# Answer to question #11: Opening a Safe Without the Combination

11. You are to open a safe without knowing the combination. Beginning with the dial set at zero, the dial must be turned counter-clockwise to the first combination number, (then clockwise back to zero), and clockwise to the second combination number, (then counter-clockwise back to zero), and counter-clockwise again to the third and final number, where upon the door shall immediately spring open. There are 40 numbers on the dial, including the zero.

Without knowing the combination numbers, what is the maximum number of trials required to open the safe (one trial equals one attempt to dial a full three-number combination)?

There isn't a great deal of working out here you sort of get it or you don't...

Well clearly the answer is not 40x40x40 = 64000, that would just be too easy, not so much a lateral thinking puzzle as just a sum.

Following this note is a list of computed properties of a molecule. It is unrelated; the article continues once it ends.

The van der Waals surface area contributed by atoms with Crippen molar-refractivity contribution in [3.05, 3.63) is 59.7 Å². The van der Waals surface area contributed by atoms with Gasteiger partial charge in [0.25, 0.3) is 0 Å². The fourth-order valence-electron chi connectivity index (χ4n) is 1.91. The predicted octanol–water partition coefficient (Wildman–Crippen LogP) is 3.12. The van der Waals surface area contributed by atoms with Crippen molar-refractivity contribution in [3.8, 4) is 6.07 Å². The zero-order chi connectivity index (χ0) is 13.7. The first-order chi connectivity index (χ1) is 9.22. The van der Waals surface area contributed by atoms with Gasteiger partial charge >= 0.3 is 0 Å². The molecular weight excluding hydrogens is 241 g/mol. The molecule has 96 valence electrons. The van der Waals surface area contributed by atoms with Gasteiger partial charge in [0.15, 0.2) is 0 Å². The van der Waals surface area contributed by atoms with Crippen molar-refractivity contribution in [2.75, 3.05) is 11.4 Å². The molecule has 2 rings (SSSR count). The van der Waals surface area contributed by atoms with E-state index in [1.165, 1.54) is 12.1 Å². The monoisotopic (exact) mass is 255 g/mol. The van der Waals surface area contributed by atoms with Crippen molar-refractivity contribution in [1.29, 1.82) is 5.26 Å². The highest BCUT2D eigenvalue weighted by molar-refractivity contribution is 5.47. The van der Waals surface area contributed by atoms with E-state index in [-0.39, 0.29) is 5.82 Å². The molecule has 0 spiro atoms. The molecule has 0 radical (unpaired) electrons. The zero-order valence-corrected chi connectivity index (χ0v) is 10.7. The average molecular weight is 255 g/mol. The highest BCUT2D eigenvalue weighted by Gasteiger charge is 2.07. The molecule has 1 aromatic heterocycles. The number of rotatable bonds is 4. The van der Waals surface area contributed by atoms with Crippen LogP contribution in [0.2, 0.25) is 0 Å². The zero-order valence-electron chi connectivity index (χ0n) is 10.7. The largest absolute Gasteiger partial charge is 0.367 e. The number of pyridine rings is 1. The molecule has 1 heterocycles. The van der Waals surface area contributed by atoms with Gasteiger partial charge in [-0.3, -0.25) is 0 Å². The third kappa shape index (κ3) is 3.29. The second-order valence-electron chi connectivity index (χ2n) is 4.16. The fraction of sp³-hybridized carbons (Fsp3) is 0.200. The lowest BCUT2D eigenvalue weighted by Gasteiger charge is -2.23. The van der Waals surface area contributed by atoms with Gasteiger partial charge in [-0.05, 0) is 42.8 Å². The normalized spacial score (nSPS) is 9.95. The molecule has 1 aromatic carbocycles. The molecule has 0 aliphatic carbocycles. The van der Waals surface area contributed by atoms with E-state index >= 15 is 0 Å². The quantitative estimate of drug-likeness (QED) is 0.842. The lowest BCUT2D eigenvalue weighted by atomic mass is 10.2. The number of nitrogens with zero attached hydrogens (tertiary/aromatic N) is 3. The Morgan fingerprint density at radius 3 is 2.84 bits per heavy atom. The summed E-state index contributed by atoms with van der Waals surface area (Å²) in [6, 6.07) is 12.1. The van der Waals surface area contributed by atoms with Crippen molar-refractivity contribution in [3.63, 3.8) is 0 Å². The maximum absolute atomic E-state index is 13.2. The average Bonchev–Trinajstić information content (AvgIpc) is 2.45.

The key word here is 'immediately.' The implication of this is that you do not have to test each three number combination.

With this in mind you see that after any combination of the first two numbers you can, instead of trying all of the 40 possibilities for the last number, just turn the dial all the way to the end for the last number; in doing this you will necessarily pass the correct number where upon 'the door shall immediately spring open.'

If that hasn't cleared it up the answer is below:-

40 x 40 = 1600

This is a clear example of a puzzle with a very carefully worded question that needs close attention. Both the 'immediately open' and that the dial returns to zero are conspicuous.

## Is that definitely the answer?

Well possibly not. There are certain combinations that might open sooner. For example if the combination were 0,0,0 the safe might well open immediately. The puzzle, whilst extremely precise in some ways doesn't give us enough information to answer these scenarios. Probably the answer is closer to 39 x 39. Notwithstanding this I maintain, that for our purposes, the key is in realising it is not 40 x 40 x 40. (Or 39 x 39 x 39 for that matter.)

Neither of them got the trick here but it's fairly subtle.

If you're curious what Bard made of this puzzle...

If you're curious what ChatGPT made of this puzzle...

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